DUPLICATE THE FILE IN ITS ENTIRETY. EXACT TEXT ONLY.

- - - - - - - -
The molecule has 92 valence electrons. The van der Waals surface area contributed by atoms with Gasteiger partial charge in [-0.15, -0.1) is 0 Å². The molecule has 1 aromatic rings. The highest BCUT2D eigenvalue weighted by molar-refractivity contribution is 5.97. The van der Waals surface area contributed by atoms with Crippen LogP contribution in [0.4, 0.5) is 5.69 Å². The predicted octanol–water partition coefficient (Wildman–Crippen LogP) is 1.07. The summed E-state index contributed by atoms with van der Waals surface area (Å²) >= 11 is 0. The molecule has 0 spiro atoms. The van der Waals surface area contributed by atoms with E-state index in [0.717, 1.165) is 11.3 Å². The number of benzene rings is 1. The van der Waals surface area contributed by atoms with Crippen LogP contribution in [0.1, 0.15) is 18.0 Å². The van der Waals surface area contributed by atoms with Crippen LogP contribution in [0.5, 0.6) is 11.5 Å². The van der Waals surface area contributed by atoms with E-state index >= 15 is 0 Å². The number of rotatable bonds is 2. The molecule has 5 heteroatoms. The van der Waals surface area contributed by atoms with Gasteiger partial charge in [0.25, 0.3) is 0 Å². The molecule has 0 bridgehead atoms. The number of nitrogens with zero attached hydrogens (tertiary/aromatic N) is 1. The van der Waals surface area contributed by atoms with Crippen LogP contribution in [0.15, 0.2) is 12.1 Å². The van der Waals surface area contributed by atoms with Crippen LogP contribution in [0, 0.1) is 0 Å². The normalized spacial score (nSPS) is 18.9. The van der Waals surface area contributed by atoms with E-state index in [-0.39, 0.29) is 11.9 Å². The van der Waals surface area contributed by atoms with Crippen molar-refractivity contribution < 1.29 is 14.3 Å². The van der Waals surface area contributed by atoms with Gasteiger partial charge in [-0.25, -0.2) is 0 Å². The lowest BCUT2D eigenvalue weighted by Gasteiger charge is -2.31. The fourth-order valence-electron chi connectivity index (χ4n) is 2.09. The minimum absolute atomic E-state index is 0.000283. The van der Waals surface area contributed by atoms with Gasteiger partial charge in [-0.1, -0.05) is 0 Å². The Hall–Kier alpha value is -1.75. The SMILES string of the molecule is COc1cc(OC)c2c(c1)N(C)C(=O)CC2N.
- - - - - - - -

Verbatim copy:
The molecule has 92 valence electrons. The van der Waals surface area contributed by atoms with Gasteiger partial charge in [-0.15, -0.1) is 0 Å². The molecule has 1 aromatic rings. The highest BCUT2D eigenvalue weighted by molar-refractivity contribution is 5.97. The van der Waals surface area contributed by atoms with Crippen LogP contribution in [0.4, 0.5) is 5.69 Å². The predicted octanol–water partition coefficient (Wildman–Crippen LogP) is 1.07. The summed E-state index contributed by atoms with van der Waals surface area (Å²) >= 11 is 0. The molecule has 0 spiro atoms. The van der Waals surface area contributed by atoms with E-state index in [0.717, 1.165) is 11.3 Å². The number of benzene rings is 1. The van der Waals surface area contributed by atoms with Crippen LogP contribution in [0.1, 0.15) is 18.0 Å². The van der Waals surface area contributed by atoms with Crippen LogP contribution in [0.5, 0.6) is 11.5 Å². The van der Waals surface area contributed by atoms with E-state index >= 15 is 0 Å². The number of rotatable bonds is 2. The molecule has 5 heteroatoms. The van der Waals surface area contributed by atoms with Gasteiger partial charge in [0.25, 0.3) is 0 Å². The molecule has 0 bridgehead atoms. The number of nitrogens with zero attached hydrogens (tertiary/aromatic N) is 1. The van der Waals surface area contributed by atoms with Crippen LogP contribution in [0.15, 0.2) is 12.1 Å². The van der Waals surface area contributed by atoms with Crippen LogP contribution in [0, 0.1) is 0 Å². The normalized spacial score (nSPS) is 18.9. The van der Waals surface area contributed by atoms with E-state index in [-0.39, 0.29) is 11.9 Å². The van der Waals surface area contributed by atoms with Crippen molar-refractivity contribution < 1.29 is 14.3 Å². The van der Waals surface area contributed by atoms with Gasteiger partial charge in [-0.25, -0.2) is 0 Å². The lowest BCUT2D eigenvalue weighted by Gasteiger charge is -2.31. The fourth-order valence-electron chi connectivity index (χ4n) is 2.09. The minimum absolute atomic E-state index is 0.000283. The van der Waals surface area contributed by atoms with Gasteiger partial charge in [-0.1, -0.05) is 0 Å². The Hall–Kier alpha value is -1.75. The SMILES string of the molecule is COc1cc(OC)c2c(c1)N(C)C(=O)CC2N.